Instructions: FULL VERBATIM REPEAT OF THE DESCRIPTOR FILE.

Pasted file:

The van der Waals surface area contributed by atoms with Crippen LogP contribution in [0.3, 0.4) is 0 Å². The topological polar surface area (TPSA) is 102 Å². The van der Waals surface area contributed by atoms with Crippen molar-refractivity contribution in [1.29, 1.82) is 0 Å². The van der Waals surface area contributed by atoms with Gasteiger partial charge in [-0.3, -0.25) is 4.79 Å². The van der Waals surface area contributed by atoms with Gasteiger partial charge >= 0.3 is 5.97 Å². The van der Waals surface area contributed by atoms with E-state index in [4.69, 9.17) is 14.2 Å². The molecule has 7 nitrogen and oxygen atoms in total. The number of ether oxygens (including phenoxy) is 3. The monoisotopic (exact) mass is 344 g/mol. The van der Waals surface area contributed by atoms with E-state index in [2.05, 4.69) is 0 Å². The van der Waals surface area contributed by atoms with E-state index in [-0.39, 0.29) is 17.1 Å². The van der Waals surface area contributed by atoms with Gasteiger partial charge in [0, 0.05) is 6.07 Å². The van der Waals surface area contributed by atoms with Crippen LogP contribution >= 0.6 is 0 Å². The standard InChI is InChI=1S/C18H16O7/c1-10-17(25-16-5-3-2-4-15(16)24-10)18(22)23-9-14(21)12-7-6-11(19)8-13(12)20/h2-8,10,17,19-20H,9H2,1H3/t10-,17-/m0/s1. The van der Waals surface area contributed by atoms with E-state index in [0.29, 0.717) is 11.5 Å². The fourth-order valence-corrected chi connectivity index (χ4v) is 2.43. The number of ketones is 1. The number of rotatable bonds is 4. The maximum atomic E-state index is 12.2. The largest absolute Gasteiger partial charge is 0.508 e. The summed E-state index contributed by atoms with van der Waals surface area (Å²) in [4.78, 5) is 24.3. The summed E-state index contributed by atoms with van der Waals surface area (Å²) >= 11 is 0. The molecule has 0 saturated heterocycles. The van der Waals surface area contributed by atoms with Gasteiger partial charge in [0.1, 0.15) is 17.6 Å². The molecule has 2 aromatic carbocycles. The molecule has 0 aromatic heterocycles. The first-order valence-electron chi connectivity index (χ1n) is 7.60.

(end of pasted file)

The van der Waals surface area contributed by atoms with Crippen LogP contribution in [0.3, 0.4) is 0 Å². The topological polar surface area (TPSA) is 102 Å². The van der Waals surface area contributed by atoms with Crippen molar-refractivity contribution in [1.29, 1.82) is 0 Å². The van der Waals surface area contributed by atoms with Gasteiger partial charge in [-0.3, -0.25) is 4.79 Å². The van der Waals surface area contributed by atoms with Gasteiger partial charge >= 0.3 is 5.97 Å². The van der Waals surface area contributed by atoms with E-state index in [4.69, 9.17) is 14.2 Å². The molecule has 7 nitrogen and oxygen atoms in total. The number of ether oxygens (including phenoxy) is 3. The monoisotopic (exact) mass is 344 g/mol. The van der Waals surface area contributed by atoms with E-state index in [2.05, 4.69) is 0 Å². The van der Waals surface area contributed by atoms with E-state index in [-0.39, 0.29) is 17.1 Å². The van der Waals surface area contributed by atoms with Gasteiger partial charge in [0, 0.05) is 6.07 Å². The van der Waals surface area contributed by atoms with Crippen LogP contribution >= 0.6 is 0 Å². The standard InChI is InChI=1S/C18H16O7/c1-10-17(25-16-5-3-2-4-15(16)24-10)18(22)23-9-14(21)12-7-6-11(19)8-13(12)20/h2-8,10,17,19-20H,9H2,1H3/t10-,17-/m0/s1. The van der Waals surface area contributed by atoms with E-state index in [0.29, 0.717) is 11.5 Å². The fourth-order valence-corrected chi connectivity index (χ4v) is 2.43. The number of ketones is 1. The number of rotatable bonds is 4. The maximum atomic E-state index is 12.2. The largest absolute Gasteiger partial charge is 0.508 e. The summed E-state index contributed by atoms with van der Waals surface area (Å²) in [4.78, 5) is 24.3. The summed E-state index contributed by atoms with van der Waals surface area (Å²) >= 11 is 0. The molecule has 0 saturated heterocycles. The van der Waals surface area contributed by atoms with Gasteiger partial charge in [0.1, 0.15) is 17.6 Å². The molecule has 2 aromatic carbocycles. The molecule has 0 aromatic heterocycles. The first-order valence-electron chi connectivity index (χ1n) is 7.60.